Influential editor Horace Greely had supported the name for a new party that June in his New York Tribune. “[Republicans] fitly designate those who had united to restore the Union to its true mission of champion and promulgator of Liberty rather than propagandist of slavery.” and no one had any better ideas.
The infant Wisconsin party had immediate success. In the elections of 1854 Republicans won two of the three U.S. House of Representatives seats, a majority of the State Assembly seats, and a large number of local offices. And with control of the state Senate they were able to elect a U.S Senator. A year later they took the Governorship.
Such impressive results obviously made Wisconsin a leader in the movement to create a national party. But others had been busy as well. In New York state wily political boss Thrulow Weed and ambitious Senator William Steward brought not only Whigs and Free Soilers but the locally powerful former American Party—Know Nothings—members together with the backing of Greeley’s Tribune. The name Republican was previously associated with slave holder Thomas Jefferson, ancestral founder of the Democrats. The irony was lost on no one.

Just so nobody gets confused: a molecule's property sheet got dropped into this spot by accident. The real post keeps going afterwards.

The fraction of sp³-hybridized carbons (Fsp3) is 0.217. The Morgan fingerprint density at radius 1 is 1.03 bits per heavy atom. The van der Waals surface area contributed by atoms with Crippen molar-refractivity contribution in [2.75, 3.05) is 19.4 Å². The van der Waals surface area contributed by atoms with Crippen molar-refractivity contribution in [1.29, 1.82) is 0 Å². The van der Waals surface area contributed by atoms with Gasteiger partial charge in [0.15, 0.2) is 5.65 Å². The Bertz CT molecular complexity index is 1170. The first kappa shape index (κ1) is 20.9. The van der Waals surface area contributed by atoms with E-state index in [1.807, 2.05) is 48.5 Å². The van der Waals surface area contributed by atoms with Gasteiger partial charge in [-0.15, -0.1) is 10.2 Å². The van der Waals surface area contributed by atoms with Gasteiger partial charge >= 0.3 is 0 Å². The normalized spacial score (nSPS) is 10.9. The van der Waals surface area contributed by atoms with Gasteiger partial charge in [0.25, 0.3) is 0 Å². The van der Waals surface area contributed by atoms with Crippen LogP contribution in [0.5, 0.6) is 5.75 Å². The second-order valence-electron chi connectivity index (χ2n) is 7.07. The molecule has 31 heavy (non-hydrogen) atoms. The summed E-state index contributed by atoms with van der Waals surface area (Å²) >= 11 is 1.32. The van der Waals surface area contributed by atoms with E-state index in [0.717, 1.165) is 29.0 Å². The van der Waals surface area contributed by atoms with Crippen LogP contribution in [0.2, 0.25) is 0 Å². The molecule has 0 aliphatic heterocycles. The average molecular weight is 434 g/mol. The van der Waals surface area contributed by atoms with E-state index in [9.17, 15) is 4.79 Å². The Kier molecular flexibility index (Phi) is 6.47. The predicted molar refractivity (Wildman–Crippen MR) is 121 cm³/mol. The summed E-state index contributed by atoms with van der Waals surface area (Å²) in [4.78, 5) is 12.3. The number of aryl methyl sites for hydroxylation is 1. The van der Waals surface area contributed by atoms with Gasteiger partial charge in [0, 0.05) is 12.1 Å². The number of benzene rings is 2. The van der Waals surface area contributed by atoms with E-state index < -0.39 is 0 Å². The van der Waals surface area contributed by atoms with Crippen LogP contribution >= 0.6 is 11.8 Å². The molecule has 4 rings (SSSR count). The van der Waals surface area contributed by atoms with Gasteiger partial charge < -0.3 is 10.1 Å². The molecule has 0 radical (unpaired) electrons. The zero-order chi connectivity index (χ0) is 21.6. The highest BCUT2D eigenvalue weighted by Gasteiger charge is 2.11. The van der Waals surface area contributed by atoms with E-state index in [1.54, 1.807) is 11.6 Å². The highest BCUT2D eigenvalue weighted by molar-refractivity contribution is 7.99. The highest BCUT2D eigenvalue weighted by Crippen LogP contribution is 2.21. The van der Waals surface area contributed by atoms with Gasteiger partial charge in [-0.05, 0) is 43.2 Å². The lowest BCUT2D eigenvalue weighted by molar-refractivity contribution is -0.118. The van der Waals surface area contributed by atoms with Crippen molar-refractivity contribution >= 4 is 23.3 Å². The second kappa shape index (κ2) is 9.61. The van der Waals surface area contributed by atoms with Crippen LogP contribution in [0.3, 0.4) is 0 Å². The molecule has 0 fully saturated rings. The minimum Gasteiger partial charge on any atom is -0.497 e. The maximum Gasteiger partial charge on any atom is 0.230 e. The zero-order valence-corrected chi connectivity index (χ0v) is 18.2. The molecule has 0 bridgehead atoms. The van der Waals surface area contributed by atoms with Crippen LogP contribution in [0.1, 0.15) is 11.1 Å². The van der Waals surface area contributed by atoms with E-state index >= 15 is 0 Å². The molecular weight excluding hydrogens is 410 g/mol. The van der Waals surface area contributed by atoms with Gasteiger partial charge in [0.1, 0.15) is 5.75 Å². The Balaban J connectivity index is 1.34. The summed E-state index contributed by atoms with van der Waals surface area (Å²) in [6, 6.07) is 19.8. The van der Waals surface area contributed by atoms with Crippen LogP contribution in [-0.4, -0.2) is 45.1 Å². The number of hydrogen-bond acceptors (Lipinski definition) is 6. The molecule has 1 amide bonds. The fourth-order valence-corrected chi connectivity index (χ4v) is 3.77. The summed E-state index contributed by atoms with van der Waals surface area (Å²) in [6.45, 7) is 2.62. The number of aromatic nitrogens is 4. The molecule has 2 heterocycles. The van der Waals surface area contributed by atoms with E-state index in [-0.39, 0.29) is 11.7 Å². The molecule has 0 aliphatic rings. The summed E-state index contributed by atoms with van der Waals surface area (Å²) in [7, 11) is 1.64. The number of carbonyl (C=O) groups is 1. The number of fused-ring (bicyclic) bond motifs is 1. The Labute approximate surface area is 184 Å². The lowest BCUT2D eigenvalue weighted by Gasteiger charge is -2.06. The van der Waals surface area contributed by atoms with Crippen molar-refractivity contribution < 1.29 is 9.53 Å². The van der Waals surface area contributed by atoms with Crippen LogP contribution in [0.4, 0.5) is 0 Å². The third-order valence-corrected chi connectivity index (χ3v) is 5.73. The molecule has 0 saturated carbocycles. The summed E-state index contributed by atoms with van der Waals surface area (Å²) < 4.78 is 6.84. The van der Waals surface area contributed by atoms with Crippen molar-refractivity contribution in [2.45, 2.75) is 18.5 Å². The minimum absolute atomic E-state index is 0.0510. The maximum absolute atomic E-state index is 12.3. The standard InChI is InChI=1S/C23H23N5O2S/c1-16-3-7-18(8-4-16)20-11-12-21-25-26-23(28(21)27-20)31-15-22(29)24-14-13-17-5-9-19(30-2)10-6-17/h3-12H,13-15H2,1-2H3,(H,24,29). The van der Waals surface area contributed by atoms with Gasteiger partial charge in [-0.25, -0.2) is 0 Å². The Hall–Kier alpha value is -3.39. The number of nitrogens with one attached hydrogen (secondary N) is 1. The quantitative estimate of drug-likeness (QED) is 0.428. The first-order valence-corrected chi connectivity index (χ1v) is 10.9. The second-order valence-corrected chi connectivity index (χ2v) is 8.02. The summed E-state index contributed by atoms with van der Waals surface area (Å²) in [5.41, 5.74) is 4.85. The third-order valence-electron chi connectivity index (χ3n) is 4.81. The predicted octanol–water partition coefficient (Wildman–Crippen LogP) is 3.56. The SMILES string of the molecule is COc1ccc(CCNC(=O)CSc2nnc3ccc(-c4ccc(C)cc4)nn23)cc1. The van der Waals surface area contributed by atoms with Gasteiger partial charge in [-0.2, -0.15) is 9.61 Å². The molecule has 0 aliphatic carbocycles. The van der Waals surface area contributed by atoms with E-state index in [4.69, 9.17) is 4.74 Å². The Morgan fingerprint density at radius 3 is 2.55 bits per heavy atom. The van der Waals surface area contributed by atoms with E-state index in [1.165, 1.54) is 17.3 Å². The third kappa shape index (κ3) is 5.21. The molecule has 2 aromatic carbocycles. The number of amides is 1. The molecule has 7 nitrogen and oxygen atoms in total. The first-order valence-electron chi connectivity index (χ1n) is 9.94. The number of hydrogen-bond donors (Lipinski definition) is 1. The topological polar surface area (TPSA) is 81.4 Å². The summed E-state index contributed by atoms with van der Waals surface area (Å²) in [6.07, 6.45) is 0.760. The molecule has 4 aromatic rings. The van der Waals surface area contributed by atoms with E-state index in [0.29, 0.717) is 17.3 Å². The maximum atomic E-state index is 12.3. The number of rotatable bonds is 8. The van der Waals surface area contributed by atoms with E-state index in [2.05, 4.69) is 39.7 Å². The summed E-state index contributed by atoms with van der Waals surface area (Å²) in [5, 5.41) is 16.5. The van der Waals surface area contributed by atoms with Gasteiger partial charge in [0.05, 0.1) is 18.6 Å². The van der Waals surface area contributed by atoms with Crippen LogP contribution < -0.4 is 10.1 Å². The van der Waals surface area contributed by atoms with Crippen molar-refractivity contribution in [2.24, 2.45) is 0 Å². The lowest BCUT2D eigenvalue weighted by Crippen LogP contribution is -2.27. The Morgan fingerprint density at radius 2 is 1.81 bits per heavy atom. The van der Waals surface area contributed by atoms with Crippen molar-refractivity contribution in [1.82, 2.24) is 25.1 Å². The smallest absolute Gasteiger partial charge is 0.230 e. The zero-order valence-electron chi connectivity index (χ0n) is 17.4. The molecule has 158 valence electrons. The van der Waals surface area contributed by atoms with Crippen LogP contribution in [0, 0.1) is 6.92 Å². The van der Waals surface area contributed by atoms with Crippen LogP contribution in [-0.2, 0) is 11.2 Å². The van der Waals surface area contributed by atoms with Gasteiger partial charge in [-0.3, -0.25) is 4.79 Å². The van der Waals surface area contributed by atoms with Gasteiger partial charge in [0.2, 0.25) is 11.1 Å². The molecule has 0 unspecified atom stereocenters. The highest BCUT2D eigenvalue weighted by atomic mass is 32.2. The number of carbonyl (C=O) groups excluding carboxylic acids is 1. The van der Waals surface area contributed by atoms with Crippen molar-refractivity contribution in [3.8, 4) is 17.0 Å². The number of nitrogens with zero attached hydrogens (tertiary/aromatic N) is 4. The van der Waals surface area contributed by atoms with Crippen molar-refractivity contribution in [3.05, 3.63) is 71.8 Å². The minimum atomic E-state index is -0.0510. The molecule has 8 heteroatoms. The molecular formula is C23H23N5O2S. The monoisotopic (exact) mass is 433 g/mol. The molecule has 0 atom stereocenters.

As in Wisconsin local parties in New York, Michigan, Ohio, and elsewhere in the North had success while the old Whig and shaky Free Soil parties continued to crumble.
In July 1856 these local organizations met for the first time in a national convention in Philadelphia. By this time the Kansas-Nebraska Act was in full effect and the virtual civil war between pro and anti-slavery faction in Bleeding Kansas was stirring passions. 600 delegates attended, mainly from the northern states but also including the border states of Virginia, Maryland, Delaware, Kentucky, plus the District of Columbia. The territory of Kansas was treated as a full state.